North Macedonia is still in a precarious position regarding the start of EU accession talks and it is unknown whether Bulgaria will use its veto. The meeting of the Council of Ministers for European Affairs has been rescheduled for November 17, so there is still room for talks between Skopje and Sofia with a view to adopting the negotiating framework. Yesterday’s talks in Sofia, as assessed by participants in the process from Skopje, are a good basis for continuing further to overcome misunderstandings with Bulgaria.
“We remain committed to finding a solution and working together as good neighbors committed to a common European future”, the government said after yesterday’s meeting in Sofia, where a delegation led by Prime Minister Zoran Zaev attended the Western Balkans Summit as part of the Berlin Process. North Macedonia and Bulgaria were co-chairs of the process.
“The successful Berlin Process gives a positive impetus and encouragement to the process. This is complemented by the intensive involvement of the German Presidency. After today’s working meetings in Sofia we remain committed to finding a solution. This is important both for North Macedonia and Bulgaria. They want a solution, we want it too. We are working together as good neighbors committed to a common European future”, government sources say.
“If we have a positive solution, it will be good for North Macedonia, Bulgaria, for the whole of Europe and for the whole region of the Balkans, but otherwise”, government sources say, “it will be a common failure for all”.
Prime Ministers Zoran Zaev and Boyko Borissov spoke at yesterday’s summit in Sofia, while German Chancellor Angela Merkel took part in a teleconference, stressing that the Berlin process is also about reconciling misunderstandings and legacies from the past.
“For the region, what I have to say is that you have to agree with each other. Do not forget, because it is very important, Merkel told Zaev and Borissov.
North Macedonian Foreign Minister Bujar Osmani said yesterday that it was still uncertain whether EU accession talks would begin in December and whether Bulgaria would use its veto right.
“The decision is taken by the Council of Ministers for European Affairs and Foreign Affairs, which was supposed to take place on 10 November, but was postponed by the Presidency initially for 17 November, thus giving additional days for Member States to coordinate on the text of the framework. I cannot prejudge one hundred percent at this time what the decision of the 27 Member States will be. All I know is that we will work until the last minute of the last day to be able to complete it,” Osmani said in a televised interview.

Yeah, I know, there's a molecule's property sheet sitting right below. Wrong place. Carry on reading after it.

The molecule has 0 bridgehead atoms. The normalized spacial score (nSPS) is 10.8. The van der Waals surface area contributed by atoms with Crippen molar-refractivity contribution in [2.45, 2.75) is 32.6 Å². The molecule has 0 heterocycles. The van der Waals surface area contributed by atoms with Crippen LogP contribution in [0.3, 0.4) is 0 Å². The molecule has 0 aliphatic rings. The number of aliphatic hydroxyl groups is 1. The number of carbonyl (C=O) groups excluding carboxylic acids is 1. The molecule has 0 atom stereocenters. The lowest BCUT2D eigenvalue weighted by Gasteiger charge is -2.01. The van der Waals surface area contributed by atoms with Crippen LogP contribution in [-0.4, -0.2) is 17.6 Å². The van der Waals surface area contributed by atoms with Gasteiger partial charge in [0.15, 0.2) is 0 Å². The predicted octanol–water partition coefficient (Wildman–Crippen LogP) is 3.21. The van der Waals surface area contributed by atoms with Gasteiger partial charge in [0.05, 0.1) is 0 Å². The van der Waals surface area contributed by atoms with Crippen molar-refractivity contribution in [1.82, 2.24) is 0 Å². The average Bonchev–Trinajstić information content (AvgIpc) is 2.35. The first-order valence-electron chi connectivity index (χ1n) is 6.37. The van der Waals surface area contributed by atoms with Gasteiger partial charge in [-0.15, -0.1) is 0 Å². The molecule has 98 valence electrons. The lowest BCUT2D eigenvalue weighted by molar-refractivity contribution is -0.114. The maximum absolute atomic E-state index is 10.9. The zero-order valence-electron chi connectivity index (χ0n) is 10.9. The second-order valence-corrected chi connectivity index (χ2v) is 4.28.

According to him, yesterday in Sofia they had an open and constructive discussion on all issues; they openly discussed all the concerns and sensitivities of both sides regarding the process, the expectations, the achievements, the opportunities, the plans, the alternatives, the options… This, according to Osmani, was a good basis for moving forward.
The Foreign Minister stressed that the German Presidency is working in principle to find a solution, taking into account the sensitivities of both sides.
“As a candidate country, we feel strong support from the German Presidency and this encourages us not to miss the opportunity. The German presidency is closely monitoring our region”, Osmani said.
In Sofia, he said, the demands of the Bulgarian side were also discussed and, according to Osmani, they believe that the work of the committees was not enough to say that they are yielding results.
“We spoke openly. The use of mutual communication between groups continues today. We did an overview of what has been achieved. However, there are some steps forward to overcome the concerns. We talked about decent talks between the two countries. Negotiations continue until the last minute before the summit. I guess you are waiting for me to report in detail today. I will not oblige, because I said that this is a project that is in progress and we can have a negative impact and it is very important for all of us”, Osmani said.
According to him, it is necessary to have internal cohesion in the country to resolve a complex issue like this and he added that he believes that the opposition should be included and that it is open for meetings. However, he noted that he has not yet decided whether to attend a meeting of the parliamentary Foreign Affairs Committee on relations with Bulgaria, on Thursday.
“I’m not sure if it is time to express public opinion”, Osmani explained.
He assessed as a significant leap the mutual agreement already reached for five historical periods and three people and added that in the past 70 years no agreement was reached on any issue. For Goce Delchev, he said, historians must decide what is acceptable to both sides, not politicians.
As to whether a German expert could take part in the work of the committees, Osmani said that such assistance would be welcome, as already discussed, by experts with experience from similar experiences or differences, such as German-Polish or German-Czech, but so far there is no consensus on this.
Commenting on talks between the delegations of North Macedonia and Bulgaria in Sofia, Bulgarian Prime Minister and Defence Minister Krasimir Karakachanov said last night that Bulgaria could not compromise on issues related to the Bulgarian history and identity of all people who we call part of our common history.
The Minister of Foreign Affairs of North Macedonia, Bujar Osmani, noted that he saw only part of Karakachanov’s statement in which he stated that the country has an ultimatum to accept Bulgarian demands by Friday, and said that the pre-election atmosphere is stronger than the politicians and stressed that there is no such deadline.
The next deadline, he said, is November 17, when the Council of Ministers meeting is, and if the problem has not been resolved by then, it remains to be completed by December./ibna